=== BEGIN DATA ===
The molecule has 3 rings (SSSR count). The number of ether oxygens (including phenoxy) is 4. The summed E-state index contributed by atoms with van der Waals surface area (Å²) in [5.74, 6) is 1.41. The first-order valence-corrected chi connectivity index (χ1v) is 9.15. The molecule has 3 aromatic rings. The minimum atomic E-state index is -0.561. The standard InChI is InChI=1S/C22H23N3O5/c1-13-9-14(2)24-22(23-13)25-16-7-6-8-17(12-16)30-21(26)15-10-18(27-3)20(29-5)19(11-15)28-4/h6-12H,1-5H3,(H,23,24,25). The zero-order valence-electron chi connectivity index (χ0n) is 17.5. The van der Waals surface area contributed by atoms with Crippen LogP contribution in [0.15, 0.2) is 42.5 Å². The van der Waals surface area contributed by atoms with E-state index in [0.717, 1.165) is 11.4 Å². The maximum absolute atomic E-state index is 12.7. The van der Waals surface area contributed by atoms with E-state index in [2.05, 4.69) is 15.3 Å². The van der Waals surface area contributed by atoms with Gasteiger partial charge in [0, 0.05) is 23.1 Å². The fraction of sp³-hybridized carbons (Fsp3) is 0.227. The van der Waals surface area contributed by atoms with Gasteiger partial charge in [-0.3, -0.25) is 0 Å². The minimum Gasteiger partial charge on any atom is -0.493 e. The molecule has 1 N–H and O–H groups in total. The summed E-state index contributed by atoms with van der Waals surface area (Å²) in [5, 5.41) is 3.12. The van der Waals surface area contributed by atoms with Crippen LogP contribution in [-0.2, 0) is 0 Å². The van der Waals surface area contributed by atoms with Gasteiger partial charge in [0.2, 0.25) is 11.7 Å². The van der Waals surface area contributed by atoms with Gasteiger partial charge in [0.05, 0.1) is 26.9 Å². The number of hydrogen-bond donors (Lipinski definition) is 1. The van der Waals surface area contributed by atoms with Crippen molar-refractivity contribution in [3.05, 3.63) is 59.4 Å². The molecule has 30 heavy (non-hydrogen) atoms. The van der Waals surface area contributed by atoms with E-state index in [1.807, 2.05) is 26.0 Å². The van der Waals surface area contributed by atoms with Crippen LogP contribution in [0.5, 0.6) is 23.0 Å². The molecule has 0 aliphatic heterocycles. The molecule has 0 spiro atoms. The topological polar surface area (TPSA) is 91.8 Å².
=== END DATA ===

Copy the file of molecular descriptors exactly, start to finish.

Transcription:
The molecule has 3 rings (SSSR count). The number of ether oxygens (including phenoxy) is 4. The summed E-state index contributed by atoms with van der Waals surface area (Å²) in [5.74, 6) is 1.41. The first-order valence-corrected chi connectivity index (χ1v) is 9.15. The molecule has 3 aromatic rings. The minimum atomic E-state index is -0.561. The standard InChI is InChI=1S/C22H23N3O5/c1-13-9-14(2)24-22(23-13)25-16-7-6-8-17(12-16)30-21(26)15-10-18(27-3)20(29-5)19(11-15)28-4/h6-12H,1-5H3,(H,23,24,25). The zero-order valence-electron chi connectivity index (χ0n) is 17.5. The van der Waals surface area contributed by atoms with Crippen LogP contribution in [0.15, 0.2) is 42.5 Å². The van der Waals surface area contributed by atoms with E-state index in [0.717, 1.165) is 11.4 Å². The maximum absolute atomic E-state index is 12.7. The van der Waals surface area contributed by atoms with E-state index in [2.05, 4.69) is 15.3 Å². The van der Waals surface area contributed by atoms with Gasteiger partial charge in [0, 0.05) is 23.1 Å². The fraction of sp³-hybridized carbons (Fsp3) is 0.227. The van der Waals surface area contributed by atoms with Gasteiger partial charge in [-0.3, -0.25) is 0 Å². The minimum Gasteiger partial charge on any atom is -0.493 e. The molecule has 1 N–H and O–H groups in total. The summed E-state index contributed by atoms with van der Waals surface area (Å²) in [5, 5.41) is 3.12. The van der Waals surface area contributed by atoms with Crippen LogP contribution in [-0.2, 0) is 0 Å². The van der Waals surface area contributed by atoms with Gasteiger partial charge in [0.2, 0.25) is 11.7 Å². The van der Waals surface area contributed by atoms with Gasteiger partial charge in [0.05, 0.1) is 26.9 Å². The number of hydrogen-bond donors (Lipinski definition) is 1. The van der Waals surface area contributed by atoms with Crippen molar-refractivity contribution in [3.05, 3.63) is 59.4 Å². The molecule has 30 heavy (non-hydrogen) atoms. The van der Waals surface area contributed by atoms with E-state index in [1.807, 2.05) is 26.0 Å². The van der Waals surface area contributed by atoms with Crippen LogP contribution in [0.5, 0.6) is 23.0 Å². The molecule has 0 aliphatic heterocycles. The molecule has 0 spiro atoms. The topological polar surface area (TPSA) is 91.8 Å².